Global Administrative Law: Can it Bring Global Governance to Account?

Federal Law Review, Vol. 37, pp. 237-261, 2009

Georgetown Law and Economics Research Paper No. 1527095

26 Pages Posted: 22 Dec 2009 Last revised: 31 Jul 2010

See all articles by Andrew D. Mitchell

Andrew D. Mitchell

University of Melbourne - Law School

John Farnik

Blake Dawson

Date Written: December 22, 2009

Abstract

This paper examines the increased use of administrative-law type mechanisms and principles to keep global governance systems accountable. It addresses the two key ways that this body of law, global administrative law, can be developed: the extension of domestic law ‘upward’, and the creation of specialized mechanisms operating at the global level. Having examined the progress that has been made to date on each of these fronts, the paper then addresses the ramifications of this emerging area of law on domestic administrative law, including interference with domestic law and how conflicts between the two sources of law can and should be resolved.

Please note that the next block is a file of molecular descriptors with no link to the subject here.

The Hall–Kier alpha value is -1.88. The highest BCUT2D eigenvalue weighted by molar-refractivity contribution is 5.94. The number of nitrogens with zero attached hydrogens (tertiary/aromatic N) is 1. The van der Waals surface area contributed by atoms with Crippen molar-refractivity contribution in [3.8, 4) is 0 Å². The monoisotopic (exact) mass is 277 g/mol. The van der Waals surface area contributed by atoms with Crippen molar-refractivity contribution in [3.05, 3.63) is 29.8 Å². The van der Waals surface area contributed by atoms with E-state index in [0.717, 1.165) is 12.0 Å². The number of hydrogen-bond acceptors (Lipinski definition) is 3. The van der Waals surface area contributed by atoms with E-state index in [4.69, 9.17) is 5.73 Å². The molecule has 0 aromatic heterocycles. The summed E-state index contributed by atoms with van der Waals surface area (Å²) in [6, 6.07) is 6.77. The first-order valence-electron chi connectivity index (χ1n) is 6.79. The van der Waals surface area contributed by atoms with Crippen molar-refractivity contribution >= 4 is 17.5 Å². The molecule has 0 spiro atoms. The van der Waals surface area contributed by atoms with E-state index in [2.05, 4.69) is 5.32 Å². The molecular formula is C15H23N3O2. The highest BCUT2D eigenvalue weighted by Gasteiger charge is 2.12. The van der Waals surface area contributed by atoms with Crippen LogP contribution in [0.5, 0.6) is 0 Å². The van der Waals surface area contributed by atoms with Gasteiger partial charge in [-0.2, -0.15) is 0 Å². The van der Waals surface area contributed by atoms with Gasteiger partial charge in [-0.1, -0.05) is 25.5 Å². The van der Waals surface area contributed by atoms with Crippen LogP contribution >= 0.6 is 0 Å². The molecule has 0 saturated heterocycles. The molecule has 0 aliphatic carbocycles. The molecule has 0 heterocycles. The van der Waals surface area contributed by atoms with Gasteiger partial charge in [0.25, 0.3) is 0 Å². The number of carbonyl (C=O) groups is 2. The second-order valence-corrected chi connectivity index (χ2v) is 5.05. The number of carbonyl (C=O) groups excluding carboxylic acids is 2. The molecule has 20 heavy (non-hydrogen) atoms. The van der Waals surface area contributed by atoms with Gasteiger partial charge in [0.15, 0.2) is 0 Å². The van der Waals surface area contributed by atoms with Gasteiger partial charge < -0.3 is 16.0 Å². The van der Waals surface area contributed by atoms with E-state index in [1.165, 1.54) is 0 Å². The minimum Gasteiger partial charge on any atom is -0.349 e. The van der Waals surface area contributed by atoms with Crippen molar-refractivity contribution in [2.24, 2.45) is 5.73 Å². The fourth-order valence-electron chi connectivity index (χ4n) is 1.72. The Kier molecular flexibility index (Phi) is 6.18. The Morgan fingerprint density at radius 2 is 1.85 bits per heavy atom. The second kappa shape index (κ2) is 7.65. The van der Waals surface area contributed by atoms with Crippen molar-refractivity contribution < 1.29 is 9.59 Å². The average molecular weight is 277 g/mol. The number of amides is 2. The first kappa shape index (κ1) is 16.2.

Keywords: Global Administrative Law, Global Governance, Domestic Administrative Law, International organisations, Trans-governmental networks, Trans-governmental regulatory actors

JEL Classification: K23, K33

Suggested Citation

Mitchell, Andrew D. and Farnik, John, Global Administrative Law: Can it Bring Global Governance to Account? (December 22, 2009). Federal Law Review, Vol. 37, pp. 237-261, 2009; Georgetown Law and Economics Research Paper No. 1527095. Available at SSRN: https://ssrn.com/abstract=1527095

Andrew D. Mitchell (Contact Author)

University of Melbourne - Law School ( email )

University Square
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Victoria, Victoria 3010
Australia
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HOME PAGE: http://law.unimelb.edu.au/about/staff/andrew-mitchell

John Farnik

Blake Dawson ( email )

Australia

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